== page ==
reprisal


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reprisal,

in international law, the forcible taking, in time of peace, by one country of the property or territory belonging to another country or to the citizens of the other country, to be held as a pledge or as redress in order to satisfy a claim. A reprisal, technically, is not an act of war, because it is solely in response to conduct that violated international law. When, however, reprisals are taken against a power of equal strength, they may provoke war. The Covenant of the League of Nations and the Charter of the United Nations classify reprisals as acts endangering peace. Modern international law no longer recognizes private reprisal. This was the right of a private person to satisfy a legal claim against an alien by seizing property belonging to a person of the alien's nationality. The authority was contained in a letter of reprisal issued by the sovereign. Private reprisals all but disappeared by 1800, as the central authority of states grew stronger.

reprisal

(formerly) the forcible seizure of the property or subjects of one nation by another
References in classic literature ?
No State shall enter into any Treaty, Alliance, or Confederation; grant Letters of Marque and Reprisal; coin Money; emit Bills of Credit; make any Thing but gold and silver Coin a Tender in Payment of Debts; pass any Bill of Attainder, ex post facto Law, or Law impairing the Obligation of Contracts, or grant any Title of Nobility.
Although the valiant Typees would often by gesticulations declare their undying hatred against their enemies, and the disgust they felt at their cannibal propensities; although they dilated upon the manifold injuries they had received at their hands, yet with a forbearance truly commendable, they appeared to sit down under their grievances, and to refrain from making any reprisals. The Happars, entrenched behind their mountains, and never even showing themselves on their summits, did not appear to me to furnish adequate cause for that excess of animosity evinced towards them by the heroic tenants of our vale, and I was inclined to believe that the deeds of blood attributed to them had been greatly exaggerated.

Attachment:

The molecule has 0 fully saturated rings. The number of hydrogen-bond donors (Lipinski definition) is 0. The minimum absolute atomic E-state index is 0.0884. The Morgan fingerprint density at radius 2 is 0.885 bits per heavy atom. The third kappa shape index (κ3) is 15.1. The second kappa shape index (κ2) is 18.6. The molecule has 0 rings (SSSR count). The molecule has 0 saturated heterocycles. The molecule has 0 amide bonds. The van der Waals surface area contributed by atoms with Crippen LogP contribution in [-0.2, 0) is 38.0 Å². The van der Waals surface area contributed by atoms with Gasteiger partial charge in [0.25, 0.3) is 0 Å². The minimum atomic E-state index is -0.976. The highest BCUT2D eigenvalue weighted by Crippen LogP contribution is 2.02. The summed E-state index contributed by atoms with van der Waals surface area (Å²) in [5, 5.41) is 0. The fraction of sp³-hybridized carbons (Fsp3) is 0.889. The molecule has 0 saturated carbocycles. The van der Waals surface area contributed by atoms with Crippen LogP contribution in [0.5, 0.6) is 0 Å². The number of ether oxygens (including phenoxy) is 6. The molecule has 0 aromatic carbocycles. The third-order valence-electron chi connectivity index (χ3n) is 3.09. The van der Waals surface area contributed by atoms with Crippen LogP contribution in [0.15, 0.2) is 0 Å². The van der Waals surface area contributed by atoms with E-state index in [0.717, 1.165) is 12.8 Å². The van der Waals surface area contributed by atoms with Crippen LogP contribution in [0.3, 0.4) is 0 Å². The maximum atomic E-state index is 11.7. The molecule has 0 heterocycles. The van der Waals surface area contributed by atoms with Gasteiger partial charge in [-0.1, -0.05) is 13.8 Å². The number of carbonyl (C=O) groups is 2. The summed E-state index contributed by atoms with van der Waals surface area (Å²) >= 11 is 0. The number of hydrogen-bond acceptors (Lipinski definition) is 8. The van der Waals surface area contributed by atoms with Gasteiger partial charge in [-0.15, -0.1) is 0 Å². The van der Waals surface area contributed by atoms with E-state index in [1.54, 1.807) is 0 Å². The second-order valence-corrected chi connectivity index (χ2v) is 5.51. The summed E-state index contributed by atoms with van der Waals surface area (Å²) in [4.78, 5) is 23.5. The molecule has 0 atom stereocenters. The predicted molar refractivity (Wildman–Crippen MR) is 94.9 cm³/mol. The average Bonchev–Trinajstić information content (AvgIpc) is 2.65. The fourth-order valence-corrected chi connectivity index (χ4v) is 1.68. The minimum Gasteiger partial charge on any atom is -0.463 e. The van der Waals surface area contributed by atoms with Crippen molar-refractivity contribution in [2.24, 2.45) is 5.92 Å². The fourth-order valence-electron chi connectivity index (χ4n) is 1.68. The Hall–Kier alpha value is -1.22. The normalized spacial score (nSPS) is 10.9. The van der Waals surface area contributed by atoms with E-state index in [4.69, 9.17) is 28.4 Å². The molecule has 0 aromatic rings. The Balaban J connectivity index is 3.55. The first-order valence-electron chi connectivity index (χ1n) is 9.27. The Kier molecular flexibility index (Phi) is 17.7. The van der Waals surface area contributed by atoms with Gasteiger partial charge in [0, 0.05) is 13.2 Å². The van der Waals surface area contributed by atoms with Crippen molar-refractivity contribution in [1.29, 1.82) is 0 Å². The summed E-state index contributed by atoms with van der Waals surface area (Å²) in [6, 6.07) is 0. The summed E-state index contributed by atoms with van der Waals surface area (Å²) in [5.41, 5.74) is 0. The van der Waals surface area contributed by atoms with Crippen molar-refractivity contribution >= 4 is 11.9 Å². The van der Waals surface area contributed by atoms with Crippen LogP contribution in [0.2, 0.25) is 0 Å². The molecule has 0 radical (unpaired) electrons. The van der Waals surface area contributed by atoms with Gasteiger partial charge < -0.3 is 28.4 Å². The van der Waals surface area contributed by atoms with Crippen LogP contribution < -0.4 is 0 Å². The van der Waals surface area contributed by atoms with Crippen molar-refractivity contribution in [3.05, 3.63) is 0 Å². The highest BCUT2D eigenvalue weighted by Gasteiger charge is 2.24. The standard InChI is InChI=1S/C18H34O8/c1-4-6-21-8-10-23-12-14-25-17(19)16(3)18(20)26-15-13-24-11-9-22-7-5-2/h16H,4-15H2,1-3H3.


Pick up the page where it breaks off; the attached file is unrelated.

You have a terrible example before you, gentlemen: no reprisals, I forbid them."
I threatened the Sagoth leader with all sorts of dire reprisals; but when he heard me speak the hybrid language that is the medium of communication between his kind and the human race of the inner world he only grinned, as much as to say, "I thought so!"
Reprisals were bitter, and many plutocrats and army officers were murdered.
A noble could kill a noble without ex- pense, as far as the law was concerned, but reprisals in kind were to be expected.
By way of reprisals upon the chevalier for the trick thus played him, du Bousquier, who had just created the journal called the "Courrier de l'Orne," caused the following notice to be inserted in it:--
Assuming that states agreed to a careful delineated multilateral framework for engaging in limited reprisals undertaken only for proper motivations and under proper supervision, the relative good achieved by the reprisal would certainly be a relevant consideration.
The 1949 Geneva Convention did not reject reprisal actions against civilians in enemy territory and the rule in Protocol I is an innovation.
"The Journey of Odysseus" (presented by Follow Your Fates) is a reprisal of the ancient Homeric Odyssey as a choose-your-own -adventure role playing game in which the reader is faced with the same choices Odysseus faced.
Kirk asks for 'thoughtful' Brazilian reprisal: U.S.
Constitution, which grants Congress the power both to "define and punish piracies and felonies" as well as to "grant letters of marque and reprisal":